Maybe you are most familiar with vermouth as the often-maligned but necessary ingredient in a martini, manhattan or negroni – one that you would no sooner pour a solitary glass of than the angostura bitters that are often overlooked as well. Drink vermouth straight? Not you!
Or maybe you are much more in touch with your inner-hipster and have a great collection of obscure hand-crafted vermouths on your well-curated bar cart.
Either way, I’d like to introduce you to my latest nightcap. This sweet vermouth will show you what a pleasure it can to drink vermouth by itself.
What is vermouth?
Vermouth is an aromatized wine that was first created in Italy in the 16th century as a medicine. Aromatized wines are infused with botanicals (herbs, roots, barks, fruit, etc.) that influence taste as well as aroma, often adding a bitter or astringent component. Sugar (in the form or syrup or grape must) is often added, as well as alcohol, qualifying vermouth as a fortified wine as well.
Today, Vermouth is made around the world. But the top brands still come from Italy, but also from France and Spain.
There are also several craft-style producers in the US that are worth looking into. Each producer has their own secret recipe that yields a house style that is replicated continuously. There is little to no regulation of vermouth production, so the reputation for quality is everything.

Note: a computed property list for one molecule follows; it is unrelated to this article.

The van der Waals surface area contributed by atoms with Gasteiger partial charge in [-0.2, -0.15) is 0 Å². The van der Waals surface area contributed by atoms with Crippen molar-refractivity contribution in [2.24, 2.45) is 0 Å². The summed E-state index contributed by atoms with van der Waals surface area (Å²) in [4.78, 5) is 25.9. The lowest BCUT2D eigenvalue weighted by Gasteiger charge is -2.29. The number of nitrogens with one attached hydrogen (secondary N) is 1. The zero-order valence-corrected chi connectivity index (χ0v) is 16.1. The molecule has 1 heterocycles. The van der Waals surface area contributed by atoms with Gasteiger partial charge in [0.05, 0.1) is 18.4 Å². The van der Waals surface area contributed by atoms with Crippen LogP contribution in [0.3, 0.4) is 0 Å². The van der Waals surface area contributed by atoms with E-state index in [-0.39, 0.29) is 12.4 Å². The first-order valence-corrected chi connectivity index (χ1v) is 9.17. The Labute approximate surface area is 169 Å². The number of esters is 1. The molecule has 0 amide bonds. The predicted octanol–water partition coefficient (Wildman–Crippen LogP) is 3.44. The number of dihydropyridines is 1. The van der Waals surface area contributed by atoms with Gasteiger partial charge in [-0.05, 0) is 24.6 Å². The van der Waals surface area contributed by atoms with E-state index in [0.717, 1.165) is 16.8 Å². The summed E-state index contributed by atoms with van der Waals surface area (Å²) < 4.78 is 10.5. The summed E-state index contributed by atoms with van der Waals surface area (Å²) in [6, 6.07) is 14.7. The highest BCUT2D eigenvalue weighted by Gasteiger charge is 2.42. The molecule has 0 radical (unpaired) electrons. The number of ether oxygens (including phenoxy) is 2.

NV La Quintinye Vermouth Royal Rouge, France
La Quintinye is a relatively new producer from southwest France, founded in 2013. It was named after Jean Baptiste de La Quintinye, the royal botanist for Louis XIV at Versailles. One of the things that makes this vermouth unique is that it is made from the grape Pineau des Charentes, the same used in making Cognac. In fact, this vermouth is fortified with 25% Cognac.
The Vermouth Rouge is infused with 28 botanical components that include cardamom, cinnamon, bitter orange, quinine bark, and ginger. The base is a blend of white wines with the red Pineau des Charentes. The color is pale cola.
My vermouth review
Aromas of licorice, baking spices, and cola are most prevalent. On the palate, flavors of dried fruit, dark caramel, and candied bitter orange, with herbal bitterness on the finish. It is more bitter than most red “sweet” vermouths – like Italian amaro rather than vermouth. For me, that is a good thing.
How to drink this sweet vermouth
I’ve been drinking the red vermouth as an aperitif, as a digestif, and as a low alcohol cocktail on its own with seltzer and cardamom bitters. For those who shy from amaro and other bitter beverages, you may prefer to explore other vermouth options (there are some tasty ones out there).
La Quintinye Royal is available in red, white, and extra dry. At $14-18/750 ml bottle, it’s quite worth it – especially since vermouth will keep open in the refrigerator for at least a few weeks, if not longer.
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